Boccone’s in San Antonio was one of the first restaurants Dustin took me to in San Antonio when we started dating. He talked up this pepperoni/sausage pasta drenched in olive oil with tomatoes, garlic, olives, and onion, which we will fondly refer to as “pepperoni pasta” from here on out. Dustin knew I would love this dish, knowing what a pepperoni fiend I am, and he was right. I thought this pasta was really neat because I had never really seen the circular pepperoni you’d expect to find on a traditional pizza mixed into a richly flavored, more authentic seeming Italian dish, and I’m all for making plain pepperoni seem fancier!
We frequented Boccone’s when we visited San Antonio, and we were devastated one day when we drove out there to find the restaurant closed. So many moons ago we decided to replicate the Boccone’s dish in our own kitchen. Unfortunately, we were not able to copy the dish to completely replace Boccone’s, but we did create a tasty pasta recipe we really enjoy that has become synonymous with romance, nostalgia, and the early days of our relationship. Dustin claims our creation is not quite as good as the original because I don’t use enough olive oil, but I don’t think that’s true. I think there’s some secret, addictive ingredient we are missing…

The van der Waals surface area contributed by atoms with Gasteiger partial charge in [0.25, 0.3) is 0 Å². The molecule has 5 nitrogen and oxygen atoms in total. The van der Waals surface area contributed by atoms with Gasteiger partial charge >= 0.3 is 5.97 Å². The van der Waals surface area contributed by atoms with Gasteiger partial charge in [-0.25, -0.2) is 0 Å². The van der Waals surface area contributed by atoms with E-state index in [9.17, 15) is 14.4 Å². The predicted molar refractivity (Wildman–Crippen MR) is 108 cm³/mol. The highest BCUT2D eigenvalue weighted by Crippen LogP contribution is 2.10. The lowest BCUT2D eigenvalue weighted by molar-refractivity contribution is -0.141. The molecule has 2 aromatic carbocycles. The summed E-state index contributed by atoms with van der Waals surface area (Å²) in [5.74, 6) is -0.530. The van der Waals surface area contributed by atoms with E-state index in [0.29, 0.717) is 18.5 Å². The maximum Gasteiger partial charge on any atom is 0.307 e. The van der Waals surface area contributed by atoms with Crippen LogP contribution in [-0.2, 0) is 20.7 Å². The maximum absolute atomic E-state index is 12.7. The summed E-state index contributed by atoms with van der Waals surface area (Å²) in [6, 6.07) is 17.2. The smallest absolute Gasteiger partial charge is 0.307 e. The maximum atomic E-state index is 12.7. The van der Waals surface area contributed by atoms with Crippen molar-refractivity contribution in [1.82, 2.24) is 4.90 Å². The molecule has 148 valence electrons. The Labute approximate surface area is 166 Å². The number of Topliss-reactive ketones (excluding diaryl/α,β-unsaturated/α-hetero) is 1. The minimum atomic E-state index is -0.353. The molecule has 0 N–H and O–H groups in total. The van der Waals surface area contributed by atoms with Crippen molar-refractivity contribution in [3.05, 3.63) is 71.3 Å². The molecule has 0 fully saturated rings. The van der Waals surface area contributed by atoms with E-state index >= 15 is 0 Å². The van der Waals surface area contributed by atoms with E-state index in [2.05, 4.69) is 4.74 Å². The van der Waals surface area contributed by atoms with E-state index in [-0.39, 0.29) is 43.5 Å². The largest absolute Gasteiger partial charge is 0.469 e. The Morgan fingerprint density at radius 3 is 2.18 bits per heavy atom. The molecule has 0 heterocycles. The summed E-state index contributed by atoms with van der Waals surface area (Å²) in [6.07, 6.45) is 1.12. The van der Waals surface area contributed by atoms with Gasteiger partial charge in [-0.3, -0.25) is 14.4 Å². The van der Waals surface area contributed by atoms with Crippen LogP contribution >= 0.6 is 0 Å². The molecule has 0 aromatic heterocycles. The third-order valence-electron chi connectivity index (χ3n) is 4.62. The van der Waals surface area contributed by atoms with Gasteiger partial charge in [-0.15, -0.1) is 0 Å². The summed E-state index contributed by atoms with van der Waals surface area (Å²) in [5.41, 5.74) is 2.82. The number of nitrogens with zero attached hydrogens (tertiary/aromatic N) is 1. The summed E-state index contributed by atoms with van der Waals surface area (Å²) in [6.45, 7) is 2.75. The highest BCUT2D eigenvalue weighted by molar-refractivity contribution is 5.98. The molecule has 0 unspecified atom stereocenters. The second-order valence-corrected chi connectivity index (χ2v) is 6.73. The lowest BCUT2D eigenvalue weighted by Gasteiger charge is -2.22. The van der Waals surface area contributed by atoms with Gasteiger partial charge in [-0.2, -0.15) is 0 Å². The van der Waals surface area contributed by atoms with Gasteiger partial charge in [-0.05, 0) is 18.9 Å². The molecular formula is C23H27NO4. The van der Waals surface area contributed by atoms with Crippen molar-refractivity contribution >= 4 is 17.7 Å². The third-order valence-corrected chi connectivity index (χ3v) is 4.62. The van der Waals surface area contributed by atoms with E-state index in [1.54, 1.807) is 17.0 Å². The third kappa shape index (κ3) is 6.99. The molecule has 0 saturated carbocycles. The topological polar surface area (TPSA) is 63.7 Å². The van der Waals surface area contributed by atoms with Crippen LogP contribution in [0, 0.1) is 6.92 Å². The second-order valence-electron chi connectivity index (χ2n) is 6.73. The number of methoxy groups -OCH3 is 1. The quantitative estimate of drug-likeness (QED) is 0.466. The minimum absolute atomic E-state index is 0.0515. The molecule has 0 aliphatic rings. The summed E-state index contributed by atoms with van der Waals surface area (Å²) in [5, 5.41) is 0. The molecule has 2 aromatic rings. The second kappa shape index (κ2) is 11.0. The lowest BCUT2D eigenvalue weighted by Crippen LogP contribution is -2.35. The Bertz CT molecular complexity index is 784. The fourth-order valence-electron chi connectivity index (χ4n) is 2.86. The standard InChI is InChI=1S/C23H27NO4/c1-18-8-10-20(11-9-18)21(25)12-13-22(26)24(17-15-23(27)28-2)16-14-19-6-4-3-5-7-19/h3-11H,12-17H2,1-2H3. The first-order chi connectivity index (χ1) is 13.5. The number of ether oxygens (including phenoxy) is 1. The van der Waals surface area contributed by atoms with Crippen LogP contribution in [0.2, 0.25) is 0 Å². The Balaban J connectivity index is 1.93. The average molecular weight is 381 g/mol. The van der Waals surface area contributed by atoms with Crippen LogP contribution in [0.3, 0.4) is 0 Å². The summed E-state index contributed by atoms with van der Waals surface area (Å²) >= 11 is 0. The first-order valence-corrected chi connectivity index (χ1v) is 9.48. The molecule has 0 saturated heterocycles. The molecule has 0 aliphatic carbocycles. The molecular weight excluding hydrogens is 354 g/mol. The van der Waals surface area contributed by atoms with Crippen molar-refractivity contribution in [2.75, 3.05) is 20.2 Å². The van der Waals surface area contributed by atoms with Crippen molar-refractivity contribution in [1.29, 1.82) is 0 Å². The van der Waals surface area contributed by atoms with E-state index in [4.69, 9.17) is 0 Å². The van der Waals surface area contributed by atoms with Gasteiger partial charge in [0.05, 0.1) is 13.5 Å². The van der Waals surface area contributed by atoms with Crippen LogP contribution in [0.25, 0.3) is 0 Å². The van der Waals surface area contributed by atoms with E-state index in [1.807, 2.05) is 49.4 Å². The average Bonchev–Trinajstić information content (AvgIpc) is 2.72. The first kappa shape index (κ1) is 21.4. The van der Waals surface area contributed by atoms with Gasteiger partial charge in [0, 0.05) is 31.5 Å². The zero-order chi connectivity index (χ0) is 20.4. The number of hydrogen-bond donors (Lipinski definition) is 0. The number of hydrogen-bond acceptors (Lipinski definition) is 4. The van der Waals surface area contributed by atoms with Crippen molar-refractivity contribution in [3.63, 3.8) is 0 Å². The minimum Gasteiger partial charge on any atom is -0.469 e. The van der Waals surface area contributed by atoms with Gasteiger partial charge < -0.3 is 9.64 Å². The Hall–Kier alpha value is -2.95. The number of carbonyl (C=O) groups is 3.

Maybe one day Boccone’s will resurface in San Antonio. Apparently there was a location many years ago that closed and reopened to become the Boccone’s we went to, so there’s always hope. We’d have to make a special trip back just for the pasta!
We were trying to remember what exactly Boccone’s did to their tomatoes for this dish, but we don’t know exactly. In the past we just cut up fresh tomato, but on this go around, we decided to drizzle cherry tomatoes in olive oil, garlic, salt and pepper, then roast them in the oven at 250° for 2 1/2 hours. Even though roasting was not how Boccone’s prepared the tomatoes, we thought roasting would add more depth of flavor to the dish, something our pasta didn’t stack up to compared to Boccone’s when we made it previously and just used raw tomatoes. After our taste test, we both thought that roasting was the way to go when preparing pepperoni pasta.
We boiled some linguine while we sautéed up spicy Italian sausage with onions and garlic in quite a bit of olive oil on a medium-high heat. When that was mostly cooked, we turned the stove down to a low heat and added in the pre-cooked pepperoni to warm it up and get it nice and soaked in the olive oil.
Then we added the roasted tomatoes and the linguine to the dish to mix all of the flavors together with the olive oil. We were planning on adding some fresh basil, but being the bad plant parents that we are, our basil plants are just about dead and didn’t have any tasty looking leaves. So if you have some basil, it would definitely be a nice touch.
This rendition of the pasta was definitely the best of all our attempts to replicate the dish. We are still slightly missing something magical from Boccone’s recipe, but we made great strides in being able to satisfy our cravings.
Next, we’ll have to make the Bambino Huey, Boccone’s signature dessert, that can be described as a “molten, gooey butter cake topped with whipped cream” for which there is apparently no good recipe from a Google search of Bambino Huey. I guess we’ll just have to tough it out and experiment!